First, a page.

Document Detail


Controlling Pseudomonas aeruginosa persister cells by weak electrochemical currents and synergistic effects with tobramycin.
MedLine Citation:
PMID:  22840233     Owner:  NLM     Status:  Publisher    
Abstract/OtherAbstract:
It is well recognized that bacterial populations commonly contain a small percentage of phenotypic variants, known as persister cells, which are dormant and extremely tolerant to antibiotics. When the antibiotic treatment is stopped, surviving persister cells can regenerate the bacterial population with a similar percentage of persister cells. Such persistence presents a great challenge to curing chronic infections, such as those associated with implanted medical devices. In this study, we report that bacterial persister cells can be effectively eliminated by low-level direct currents (DCs); e.g. treatment with 70 μA/cm(2) DC for 1 h using stainless steel (SS) 304 reduced the number of viable planktonic persister cells of Pseudomonas aeruginosa PAO1 by 98% compared to the untreated control. In addition to persister killing by applying DC alone, synergistic effects were observed when treating persister cells with 70 μA/cm(2) DC and 1.5 μg/mL tobramycin together using SS304 electrodes. The same level of DC was also found to be cidal to biofilms-associated persister cells of P. aeruginosa PAO1. These results are helpful for developing more effective methods to control chronic infections associated with implanted medical devices.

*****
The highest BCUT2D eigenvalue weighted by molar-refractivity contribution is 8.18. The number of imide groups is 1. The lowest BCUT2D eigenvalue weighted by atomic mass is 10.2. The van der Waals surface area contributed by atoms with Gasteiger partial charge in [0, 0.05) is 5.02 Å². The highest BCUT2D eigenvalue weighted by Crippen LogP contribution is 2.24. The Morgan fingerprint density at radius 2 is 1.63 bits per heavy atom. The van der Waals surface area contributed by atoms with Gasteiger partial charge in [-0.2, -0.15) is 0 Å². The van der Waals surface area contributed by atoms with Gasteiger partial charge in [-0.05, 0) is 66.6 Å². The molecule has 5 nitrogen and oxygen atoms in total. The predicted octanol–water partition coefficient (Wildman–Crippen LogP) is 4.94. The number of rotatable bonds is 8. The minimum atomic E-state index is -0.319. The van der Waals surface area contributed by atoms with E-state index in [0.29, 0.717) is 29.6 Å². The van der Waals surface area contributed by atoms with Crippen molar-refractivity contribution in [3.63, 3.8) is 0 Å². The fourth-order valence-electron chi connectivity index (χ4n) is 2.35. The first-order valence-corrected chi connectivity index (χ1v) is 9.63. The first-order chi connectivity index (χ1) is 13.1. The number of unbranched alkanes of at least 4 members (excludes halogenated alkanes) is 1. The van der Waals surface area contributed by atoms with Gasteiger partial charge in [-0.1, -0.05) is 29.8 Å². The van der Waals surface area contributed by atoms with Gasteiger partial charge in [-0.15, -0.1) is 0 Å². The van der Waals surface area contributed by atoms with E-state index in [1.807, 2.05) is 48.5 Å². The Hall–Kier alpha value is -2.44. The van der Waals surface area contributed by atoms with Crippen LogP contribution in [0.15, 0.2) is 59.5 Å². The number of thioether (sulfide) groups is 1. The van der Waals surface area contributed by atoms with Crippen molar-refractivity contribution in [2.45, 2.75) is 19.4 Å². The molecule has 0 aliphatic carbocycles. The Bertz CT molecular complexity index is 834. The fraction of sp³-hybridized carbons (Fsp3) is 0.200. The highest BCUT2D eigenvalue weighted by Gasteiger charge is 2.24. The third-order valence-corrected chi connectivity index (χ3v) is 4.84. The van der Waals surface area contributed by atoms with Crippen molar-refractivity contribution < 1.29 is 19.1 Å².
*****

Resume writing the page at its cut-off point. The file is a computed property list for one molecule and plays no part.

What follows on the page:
Authors:
Tagbo H R Niepa; Jeremy L Gilbert; Dacheng Ren
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Publication Detail:
Type:  JOURNAL ARTICLE     Date:  2012-7-25
Journal Detail:
Title:  Biomaterials     Volume:  -     ISSN:  1878-5905     ISO Abbreviation:  -     Publication Date:  2012 Jul 
Date Detail:
Created Date:  2012-7-30     Completed Date:  -     Revised Date:  -    
Medline Journal Info:
Nlm Unique ID:  8100316     Medline TA:  Biomaterials     Country:  -    
Other Details:
Languages:  ENG     Pagination:  -     Citation Subset:  -    
Copyright Information:
Copyright © 2012 Elsevier Ltd. All rights reserved.
Affiliation:
Department of Biomedical and Chemical Engineering, Syracuse University, Syracuse, NY 13244, USA; Syracuse Biomaterials Institute, Syracuse University, Syracuse, NY 13244, USA.
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